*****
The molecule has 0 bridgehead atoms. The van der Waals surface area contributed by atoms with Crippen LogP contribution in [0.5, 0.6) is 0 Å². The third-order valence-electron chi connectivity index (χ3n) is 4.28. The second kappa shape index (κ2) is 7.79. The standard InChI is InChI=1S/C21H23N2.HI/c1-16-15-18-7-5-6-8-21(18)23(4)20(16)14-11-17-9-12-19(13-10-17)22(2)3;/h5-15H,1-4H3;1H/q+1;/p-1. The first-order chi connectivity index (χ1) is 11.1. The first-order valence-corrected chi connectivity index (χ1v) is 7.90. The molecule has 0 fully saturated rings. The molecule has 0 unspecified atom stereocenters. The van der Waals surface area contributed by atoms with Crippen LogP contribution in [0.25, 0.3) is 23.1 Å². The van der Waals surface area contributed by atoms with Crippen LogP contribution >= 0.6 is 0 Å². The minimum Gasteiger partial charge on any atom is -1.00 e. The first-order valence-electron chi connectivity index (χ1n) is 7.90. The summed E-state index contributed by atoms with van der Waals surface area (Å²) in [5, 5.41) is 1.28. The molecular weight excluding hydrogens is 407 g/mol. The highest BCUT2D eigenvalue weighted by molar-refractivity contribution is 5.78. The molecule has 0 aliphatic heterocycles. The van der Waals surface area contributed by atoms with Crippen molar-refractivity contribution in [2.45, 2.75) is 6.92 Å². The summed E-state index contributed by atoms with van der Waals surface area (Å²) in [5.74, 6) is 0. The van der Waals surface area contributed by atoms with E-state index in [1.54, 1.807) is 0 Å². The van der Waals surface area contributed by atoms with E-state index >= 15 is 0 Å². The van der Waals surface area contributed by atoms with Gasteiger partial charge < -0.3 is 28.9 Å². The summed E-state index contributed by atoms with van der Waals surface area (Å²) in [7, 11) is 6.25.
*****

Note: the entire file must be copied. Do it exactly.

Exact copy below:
The molecule has 0 bridgehead atoms. The van der Waals surface area contributed by atoms with Crippen LogP contribution in [0.5, 0.6) is 0 Å². The third-order valence-electron chi connectivity index (χ3n) is 4.28. The second kappa shape index (κ2) is 7.79. The standard InChI is InChI=1S/C21H23N2.HI/c1-16-15-18-7-5-6-8-21(18)23(4)20(16)14-11-17-9-12-19(13-10-17)22(2)3;/h5-15H,1-4H3;1H/q+1;/p-1. The first-order chi connectivity index (χ1) is 11.1. The first-order valence-corrected chi connectivity index (χ1v) is 7.90. The molecule has 0 fully saturated rings. The molecule has 0 unspecified atom stereocenters. The van der Waals surface area contributed by atoms with Crippen LogP contribution in [0.25, 0.3) is 23.1 Å². The van der Waals surface area contributed by atoms with Crippen LogP contribution >= 0.6 is 0 Å². The minimum Gasteiger partial charge on any atom is -1.00 e. The first-order valence-electron chi connectivity index (χ1n) is 7.90. The summed E-state index contributed by atoms with van der Waals surface area (Å²) in [5, 5.41) is 1.28. The molecular weight excluding hydrogens is 407 g/mol. The highest BCUT2D eigenvalue weighted by molar-refractivity contribution is 5.78. The molecule has 0 aliphatic heterocycles. The van der Waals surface area contributed by atoms with Crippen molar-refractivity contribution in [2.45, 2.75) is 6.92 Å². The summed E-state index contributed by atoms with van der Waals surface area (Å²) in [5.74, 6) is 0. The van der Waals surface area contributed by atoms with E-state index in [1.54, 1.807) is 0 Å². The van der Waals surface area contributed by atoms with E-state index >= 15 is 0 Å². The van der Waals surface area contributed by atoms with Gasteiger partial charge < -0.3 is 28.9 Å². The summed E-state index contributed by atoms with van der Waals surface area (Å²) in [7, 11) is 6.25.